on freedom and wealth

Facebook – Dirk Shared a paragraph from 1931 on freedom and wealth

[ 4/August/21 “You cannot legislate the poor into freedom by legislating the wealthy out of freedom. What one person receives without working for, another person must work for without receiving. The government cannot give to anybody anything that the government does not first take from someone else. When half the people get the idea that they do not have to work because the other half is going to take care of them, and when the other half gets the idea that it does no good to work because somebody else is going to get what they work for, then that my dear friend, is about the end of any nation. You cannot multiply wealth by dividing it.”]

That was arguably mostly true until the invention of fully automated systems.
Now I can create a set of code, and in a few seconds it can be available to anyone anywhere on the planet, and it can perform the function I created it to do for anyone with a compatible system.

Once we fully automate the manufacture of such systems (something potentially not very far away), then there is no longer any need for anyone to do anything for everyone to have all that they reasonably require to responsibly exercise their freedom in whatever way they choose.

And there are always real limits in real systems.

Responsibility is always required in any real system to ensure those limits required for survival are not broken.

And that gets deeply complex.

The very idea of money, of measuring value in exchange in markets, fails when it encounters fully automated production.

We need fully automated production in order to mitigate some very well characterised existential level risks; so it is markets and money that have to be modified to work with fully automated systems.

The argument is no longer a reasonable approximation to the reality we find ourselves in. It really is much more complex, and there is existential level risk in the general failure to appreciate that difference.

[followed by]

Agree Dirk that any form of central control entails multiple levels of existential risk.

Security demands distributed systems, and massive redundancy and diversity. That is the exact opposite of any sort of central control.

Any real expression of freedom necessarily results in diversity, and such diversity must be respected.

So if anyone is interested in either security or liberty, then logic demands that they accept and respect diversity (all levels).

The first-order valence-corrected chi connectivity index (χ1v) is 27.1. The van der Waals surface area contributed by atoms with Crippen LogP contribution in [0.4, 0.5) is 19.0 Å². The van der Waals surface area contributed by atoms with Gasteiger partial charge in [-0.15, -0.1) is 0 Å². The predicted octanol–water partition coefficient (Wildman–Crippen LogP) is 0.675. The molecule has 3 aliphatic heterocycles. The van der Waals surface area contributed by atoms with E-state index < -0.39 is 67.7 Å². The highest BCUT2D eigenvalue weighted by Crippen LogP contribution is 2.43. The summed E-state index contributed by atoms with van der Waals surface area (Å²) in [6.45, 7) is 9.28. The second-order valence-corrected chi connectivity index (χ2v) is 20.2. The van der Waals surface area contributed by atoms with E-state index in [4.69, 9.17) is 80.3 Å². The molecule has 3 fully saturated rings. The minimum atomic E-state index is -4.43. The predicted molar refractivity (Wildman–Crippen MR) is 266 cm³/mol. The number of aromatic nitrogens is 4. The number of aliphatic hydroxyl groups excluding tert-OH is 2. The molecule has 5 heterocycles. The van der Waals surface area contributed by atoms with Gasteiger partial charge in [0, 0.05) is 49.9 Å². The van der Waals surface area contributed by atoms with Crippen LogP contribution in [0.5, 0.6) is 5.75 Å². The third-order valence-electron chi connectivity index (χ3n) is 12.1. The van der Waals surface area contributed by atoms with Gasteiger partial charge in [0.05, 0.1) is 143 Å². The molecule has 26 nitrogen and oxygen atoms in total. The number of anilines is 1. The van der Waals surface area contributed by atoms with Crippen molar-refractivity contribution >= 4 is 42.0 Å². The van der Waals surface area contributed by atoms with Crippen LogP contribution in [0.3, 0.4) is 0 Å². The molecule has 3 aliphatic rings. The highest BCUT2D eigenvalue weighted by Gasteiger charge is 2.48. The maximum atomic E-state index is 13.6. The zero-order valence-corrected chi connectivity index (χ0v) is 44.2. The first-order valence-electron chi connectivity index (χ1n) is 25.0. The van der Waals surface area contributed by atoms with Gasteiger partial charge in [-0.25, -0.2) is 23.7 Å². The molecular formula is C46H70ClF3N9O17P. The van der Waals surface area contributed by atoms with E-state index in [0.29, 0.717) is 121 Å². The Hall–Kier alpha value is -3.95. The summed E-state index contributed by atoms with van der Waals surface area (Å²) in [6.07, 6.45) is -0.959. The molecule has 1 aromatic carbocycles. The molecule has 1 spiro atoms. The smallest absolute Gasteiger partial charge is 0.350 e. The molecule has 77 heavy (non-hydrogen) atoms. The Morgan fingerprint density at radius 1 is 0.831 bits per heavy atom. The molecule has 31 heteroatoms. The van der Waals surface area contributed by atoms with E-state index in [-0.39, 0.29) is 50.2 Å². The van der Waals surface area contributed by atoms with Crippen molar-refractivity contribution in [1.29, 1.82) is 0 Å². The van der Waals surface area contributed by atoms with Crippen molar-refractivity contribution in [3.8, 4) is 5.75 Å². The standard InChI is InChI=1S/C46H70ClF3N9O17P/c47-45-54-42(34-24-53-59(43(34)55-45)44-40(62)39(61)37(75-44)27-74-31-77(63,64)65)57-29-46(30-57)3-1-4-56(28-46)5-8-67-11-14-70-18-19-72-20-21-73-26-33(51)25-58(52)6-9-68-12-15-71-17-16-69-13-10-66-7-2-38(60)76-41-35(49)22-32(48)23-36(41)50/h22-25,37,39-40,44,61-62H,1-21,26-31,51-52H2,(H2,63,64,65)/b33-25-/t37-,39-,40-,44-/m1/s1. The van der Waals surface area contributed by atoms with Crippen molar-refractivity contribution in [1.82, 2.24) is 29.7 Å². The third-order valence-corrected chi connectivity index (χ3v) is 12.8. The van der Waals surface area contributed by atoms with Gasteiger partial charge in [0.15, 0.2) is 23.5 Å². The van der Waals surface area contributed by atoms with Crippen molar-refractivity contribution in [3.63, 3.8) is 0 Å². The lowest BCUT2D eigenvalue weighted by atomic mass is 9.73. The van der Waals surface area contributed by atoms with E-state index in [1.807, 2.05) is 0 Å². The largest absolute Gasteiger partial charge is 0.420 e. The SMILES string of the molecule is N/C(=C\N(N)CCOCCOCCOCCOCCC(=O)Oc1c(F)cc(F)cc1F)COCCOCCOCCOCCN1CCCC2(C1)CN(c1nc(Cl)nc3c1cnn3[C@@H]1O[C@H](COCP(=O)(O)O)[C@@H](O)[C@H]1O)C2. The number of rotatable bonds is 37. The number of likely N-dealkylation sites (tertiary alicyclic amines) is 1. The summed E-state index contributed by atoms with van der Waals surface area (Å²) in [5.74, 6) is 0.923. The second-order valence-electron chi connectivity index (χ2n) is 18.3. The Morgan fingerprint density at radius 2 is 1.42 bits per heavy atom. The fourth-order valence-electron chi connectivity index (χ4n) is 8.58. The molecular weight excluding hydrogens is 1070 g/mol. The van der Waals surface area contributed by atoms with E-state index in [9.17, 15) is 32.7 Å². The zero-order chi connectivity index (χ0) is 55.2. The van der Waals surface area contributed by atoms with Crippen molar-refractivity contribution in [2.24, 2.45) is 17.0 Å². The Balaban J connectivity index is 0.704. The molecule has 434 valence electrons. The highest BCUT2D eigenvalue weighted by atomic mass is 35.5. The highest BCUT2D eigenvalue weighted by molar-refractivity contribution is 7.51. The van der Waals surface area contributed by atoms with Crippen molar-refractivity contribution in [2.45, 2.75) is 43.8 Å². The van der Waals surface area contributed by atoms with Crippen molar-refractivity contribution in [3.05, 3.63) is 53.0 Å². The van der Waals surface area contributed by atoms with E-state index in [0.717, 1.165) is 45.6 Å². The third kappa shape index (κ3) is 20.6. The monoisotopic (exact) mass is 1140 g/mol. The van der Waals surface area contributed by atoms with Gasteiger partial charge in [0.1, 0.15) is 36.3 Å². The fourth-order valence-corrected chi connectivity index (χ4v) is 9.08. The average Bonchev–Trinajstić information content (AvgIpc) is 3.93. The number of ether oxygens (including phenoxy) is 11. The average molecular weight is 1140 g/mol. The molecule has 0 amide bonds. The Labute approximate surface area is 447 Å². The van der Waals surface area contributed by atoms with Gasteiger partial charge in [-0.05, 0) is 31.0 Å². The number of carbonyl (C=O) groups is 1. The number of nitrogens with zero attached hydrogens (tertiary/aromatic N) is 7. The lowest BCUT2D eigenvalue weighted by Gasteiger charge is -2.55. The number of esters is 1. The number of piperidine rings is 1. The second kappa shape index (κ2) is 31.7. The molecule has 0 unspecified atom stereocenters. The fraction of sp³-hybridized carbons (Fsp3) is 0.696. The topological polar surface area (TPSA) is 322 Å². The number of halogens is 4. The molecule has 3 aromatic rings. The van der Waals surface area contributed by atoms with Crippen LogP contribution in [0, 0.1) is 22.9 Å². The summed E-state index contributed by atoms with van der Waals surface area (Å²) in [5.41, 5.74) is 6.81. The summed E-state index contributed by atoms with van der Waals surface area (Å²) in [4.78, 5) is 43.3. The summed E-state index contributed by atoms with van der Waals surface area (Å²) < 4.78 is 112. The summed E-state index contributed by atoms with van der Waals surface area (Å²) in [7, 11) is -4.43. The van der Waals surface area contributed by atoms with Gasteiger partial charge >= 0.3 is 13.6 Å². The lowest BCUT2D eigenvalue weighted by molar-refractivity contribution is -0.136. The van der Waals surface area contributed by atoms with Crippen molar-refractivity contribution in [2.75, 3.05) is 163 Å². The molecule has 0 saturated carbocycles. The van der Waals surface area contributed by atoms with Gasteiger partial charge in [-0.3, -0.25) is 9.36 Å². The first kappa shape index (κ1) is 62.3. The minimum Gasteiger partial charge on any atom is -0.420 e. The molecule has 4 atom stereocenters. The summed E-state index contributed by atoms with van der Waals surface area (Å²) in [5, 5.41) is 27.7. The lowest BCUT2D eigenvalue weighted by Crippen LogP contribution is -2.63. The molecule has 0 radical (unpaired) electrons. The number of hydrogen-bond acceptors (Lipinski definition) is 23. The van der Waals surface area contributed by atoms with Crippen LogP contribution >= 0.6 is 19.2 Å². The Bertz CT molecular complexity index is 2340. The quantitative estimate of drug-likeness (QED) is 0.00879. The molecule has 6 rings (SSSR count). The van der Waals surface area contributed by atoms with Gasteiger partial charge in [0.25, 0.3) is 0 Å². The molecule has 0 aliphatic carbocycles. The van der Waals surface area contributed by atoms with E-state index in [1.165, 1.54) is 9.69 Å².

Anyone who thinks that they actually control anything is living in an overly simplistic model of reality. And in some contexts we can exert influence that can very closely approximate classical control – and frequently it doesn’t take much of a change of context for the illusion of control to vanish.

And it is true that complex systems demand some degree of reliability in boundaries, so something very closely approximating classical cause and effect has to exist in some contexts to allow for the existence of complexity such as ourselves.

Central control can be optimal in times of extreme risk, but in times of lower risk can pose extreme risk in and of itself. I had 17 years of being at sea on boats, mostly as captain. When you are in a storm trying to keep the vessel afloat then that is the time for crew to obey, and do exactly what the captain says. The time for questioning is during calmer weather, when the cost of error is not so high. A crew’s choice of captain is as important as a captain’s choice of crew. Both parties have influence in such things.

During calmer times the role of captain is to build the most skilled and capable team possible, so that the probability of survival of all are enhanced during the times of stress when they really count.

About Ted Howard NZ

Seems like I might be a cancer survivor. Thinking about the systemic incentives within the world we find ourselves in, and how we might adjust them to provide an environment that supports everyone (no exceptions) - see www.tedhowardnz.com/money
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